I believe this is the kind of book that you can buy to keep on-hand and give away. I plan on keeping a few copies around to give out to young men because, trust me, just about all of them need some manner of detox. So why don’t you consider doing that?

The best place to buy it is directly from Cruciform Press. There you can buy it in Print or PDF with ePub available very soon. You can visit ChristianAudio to purchase the Audio book if you prefer to listen.

September 20, 2010

Several months ago, rather on a whim, I subscribed to Canadian Business magazine. It was one of those deals where I’d only pay a couple of bucks for the first 6 months and then the price would increase to normal levels. And for the first time ever, I actually went for it. But it’s worked out well; it’s quite a good magazine and I’ve been enjoying it. The very first article of the very first issue I received gave me a great starting point for a chapter in my book. That alone made it worth it to me.

This month’s issue features an article titled “Sex Isn’t Selling.” Of course it’s long been one of the truisms of marketing—sex sells. But this article contends that, for the first time in recent memory, sex is no longer selling. Sex no longer accomplishes what it once did; sex no longer piles up the profits.

The focus of the article is pornography and its coming decline. It seems that pornography has been unable to adapt to the realities of Web 2.0, realities that dictate that everything must be free. Or nearly everything. Porn producers are saying that they have seen revenue fall 80% over the past three years; Playboy is bleeding money and laying off staff; actors who were once paid $2000 a scene are now being paid just half of that; revenue for major distributors has fallen 30% in just the last year.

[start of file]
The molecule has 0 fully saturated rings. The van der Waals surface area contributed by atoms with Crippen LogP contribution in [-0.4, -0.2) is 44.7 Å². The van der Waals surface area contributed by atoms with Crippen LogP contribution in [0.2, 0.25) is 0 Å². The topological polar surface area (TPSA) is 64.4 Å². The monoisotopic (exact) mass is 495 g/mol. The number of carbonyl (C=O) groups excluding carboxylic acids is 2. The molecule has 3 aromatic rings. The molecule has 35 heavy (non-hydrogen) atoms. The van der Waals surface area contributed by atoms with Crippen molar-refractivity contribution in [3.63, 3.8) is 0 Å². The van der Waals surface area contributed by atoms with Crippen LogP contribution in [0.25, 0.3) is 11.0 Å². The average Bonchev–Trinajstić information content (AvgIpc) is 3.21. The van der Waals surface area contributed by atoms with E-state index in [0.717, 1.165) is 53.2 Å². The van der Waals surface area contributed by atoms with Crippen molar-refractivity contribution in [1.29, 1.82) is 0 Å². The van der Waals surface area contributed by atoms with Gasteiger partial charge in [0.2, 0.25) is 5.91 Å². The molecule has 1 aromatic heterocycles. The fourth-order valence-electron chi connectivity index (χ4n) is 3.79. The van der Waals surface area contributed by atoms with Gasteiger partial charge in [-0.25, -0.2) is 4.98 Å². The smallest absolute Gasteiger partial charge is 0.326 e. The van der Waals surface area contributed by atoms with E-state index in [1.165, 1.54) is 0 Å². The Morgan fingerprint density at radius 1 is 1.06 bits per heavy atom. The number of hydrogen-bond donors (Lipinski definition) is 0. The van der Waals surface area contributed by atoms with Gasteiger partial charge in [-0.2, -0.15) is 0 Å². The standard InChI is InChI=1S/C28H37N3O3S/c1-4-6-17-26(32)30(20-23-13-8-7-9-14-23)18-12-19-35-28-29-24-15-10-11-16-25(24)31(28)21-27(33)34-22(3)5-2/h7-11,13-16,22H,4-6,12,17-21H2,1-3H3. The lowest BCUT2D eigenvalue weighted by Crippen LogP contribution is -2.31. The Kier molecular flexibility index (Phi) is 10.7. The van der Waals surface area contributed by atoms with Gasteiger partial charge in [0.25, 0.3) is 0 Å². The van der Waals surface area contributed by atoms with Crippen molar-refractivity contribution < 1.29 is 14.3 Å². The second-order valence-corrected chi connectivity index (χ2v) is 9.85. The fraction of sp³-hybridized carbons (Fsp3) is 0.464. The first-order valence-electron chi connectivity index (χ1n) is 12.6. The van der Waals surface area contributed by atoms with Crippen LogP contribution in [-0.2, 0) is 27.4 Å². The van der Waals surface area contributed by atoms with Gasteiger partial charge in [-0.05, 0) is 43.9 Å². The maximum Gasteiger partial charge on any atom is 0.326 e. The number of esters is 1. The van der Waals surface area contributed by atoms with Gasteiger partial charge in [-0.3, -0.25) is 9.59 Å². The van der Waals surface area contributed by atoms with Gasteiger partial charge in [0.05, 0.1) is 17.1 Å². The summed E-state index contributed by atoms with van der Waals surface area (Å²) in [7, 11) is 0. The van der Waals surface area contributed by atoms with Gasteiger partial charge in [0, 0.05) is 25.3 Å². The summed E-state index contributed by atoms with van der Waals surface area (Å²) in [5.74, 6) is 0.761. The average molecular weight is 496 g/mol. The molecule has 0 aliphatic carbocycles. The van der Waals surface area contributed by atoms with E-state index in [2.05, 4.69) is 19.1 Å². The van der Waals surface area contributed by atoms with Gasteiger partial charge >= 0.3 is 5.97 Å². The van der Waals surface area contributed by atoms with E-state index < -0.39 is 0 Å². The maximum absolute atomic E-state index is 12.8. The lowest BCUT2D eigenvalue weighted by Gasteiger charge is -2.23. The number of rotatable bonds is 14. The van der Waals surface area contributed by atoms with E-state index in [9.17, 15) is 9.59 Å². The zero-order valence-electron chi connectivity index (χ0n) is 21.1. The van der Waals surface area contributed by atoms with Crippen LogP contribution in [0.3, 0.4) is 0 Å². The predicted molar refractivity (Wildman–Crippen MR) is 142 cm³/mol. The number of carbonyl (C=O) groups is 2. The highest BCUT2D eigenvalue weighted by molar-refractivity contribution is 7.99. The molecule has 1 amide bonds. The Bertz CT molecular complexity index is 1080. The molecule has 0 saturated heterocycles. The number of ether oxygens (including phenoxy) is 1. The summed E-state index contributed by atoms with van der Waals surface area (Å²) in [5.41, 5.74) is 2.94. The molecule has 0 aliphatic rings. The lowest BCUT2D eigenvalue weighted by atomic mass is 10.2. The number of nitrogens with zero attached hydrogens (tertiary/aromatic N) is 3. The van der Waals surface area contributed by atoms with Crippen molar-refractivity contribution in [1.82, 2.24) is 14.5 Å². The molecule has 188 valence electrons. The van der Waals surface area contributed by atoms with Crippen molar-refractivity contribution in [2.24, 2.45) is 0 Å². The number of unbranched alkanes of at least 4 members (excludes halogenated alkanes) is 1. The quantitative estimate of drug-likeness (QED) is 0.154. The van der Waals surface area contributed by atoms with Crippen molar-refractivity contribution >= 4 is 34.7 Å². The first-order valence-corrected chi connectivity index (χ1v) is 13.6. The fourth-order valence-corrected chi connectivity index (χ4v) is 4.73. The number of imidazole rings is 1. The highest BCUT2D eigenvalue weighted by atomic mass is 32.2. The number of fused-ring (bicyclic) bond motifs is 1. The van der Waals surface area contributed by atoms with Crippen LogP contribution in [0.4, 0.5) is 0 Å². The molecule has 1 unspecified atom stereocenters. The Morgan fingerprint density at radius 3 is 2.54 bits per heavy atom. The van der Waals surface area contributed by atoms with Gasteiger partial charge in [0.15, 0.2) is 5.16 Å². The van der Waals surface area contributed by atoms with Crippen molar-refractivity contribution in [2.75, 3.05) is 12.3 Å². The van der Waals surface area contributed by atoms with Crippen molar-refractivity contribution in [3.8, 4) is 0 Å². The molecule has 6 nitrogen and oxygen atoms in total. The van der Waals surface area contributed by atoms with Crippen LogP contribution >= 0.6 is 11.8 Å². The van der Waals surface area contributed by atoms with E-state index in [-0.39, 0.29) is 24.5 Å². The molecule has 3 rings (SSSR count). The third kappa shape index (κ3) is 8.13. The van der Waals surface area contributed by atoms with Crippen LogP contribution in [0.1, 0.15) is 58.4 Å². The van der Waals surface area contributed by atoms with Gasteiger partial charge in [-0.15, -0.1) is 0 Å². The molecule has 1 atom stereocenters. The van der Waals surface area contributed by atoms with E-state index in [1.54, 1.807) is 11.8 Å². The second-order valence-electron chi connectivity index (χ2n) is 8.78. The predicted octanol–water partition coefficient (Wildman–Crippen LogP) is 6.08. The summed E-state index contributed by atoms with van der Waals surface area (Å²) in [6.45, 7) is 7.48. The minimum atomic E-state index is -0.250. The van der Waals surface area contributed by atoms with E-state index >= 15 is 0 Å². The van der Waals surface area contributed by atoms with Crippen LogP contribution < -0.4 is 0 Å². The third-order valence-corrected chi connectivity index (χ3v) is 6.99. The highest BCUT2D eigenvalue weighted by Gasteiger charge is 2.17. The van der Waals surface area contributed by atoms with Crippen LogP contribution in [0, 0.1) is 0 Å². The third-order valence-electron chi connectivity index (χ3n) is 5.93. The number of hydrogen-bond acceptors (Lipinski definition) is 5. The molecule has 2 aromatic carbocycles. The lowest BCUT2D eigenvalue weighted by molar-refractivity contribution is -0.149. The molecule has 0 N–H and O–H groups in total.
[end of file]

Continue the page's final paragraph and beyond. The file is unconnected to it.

August 28, 2010

I have been reading Nancy Pearcey’s new book Saving Leonardo, something about which I’ll have a lot more to say next week. But for now I wanted to share with you a quote from one of the early chapters which deals with Sex, Lies and Secularism. Here she writes about liberal and Christian views of sex, showing how the Bible elevates sex to the position God wishes it to have while Liberalism lowers it to something so much less than God wants it to be. Though Christians are often denigrated as being prudes, in reality Christians have a high view of sex.

The irony is that Christians are often accused of being prudes and Puritans who hold a negative view of the body and its functions, such as sex. During one college debate over abortion, the pro-choice students shouted to the pro-life students, “You’re just anti-sex.” But the truth is that Christianity has a much more respectful view of our psycho-sexual identity.

August 07, 2010

The Marriage BedThe Marriage Bed is a helpful little book from Ray Rhodes who has also written several titles dealing with family worship. This book[let], weighing in at just 32 pages, is a biblical guide to sexual intimacy. Responding to the inevitable critique that this topic has been covered enough times, Rhodes offers four defenses for writing about it once more: 1) Misinformation about the topic abounds and there is room for a book that falls in the space between legalism and licentiousness; 2) His experience in pastoral ministry has shown that problems with marital intimacy continue despite all of those other books; 3) He has specifically focused on applying the gospel to marital intimacy; 4) The ministry he serves, Nourished in the Word Ministries, exists in part to strengthen marriages and families through biblical teaching and he has written with that kind of ministry in view.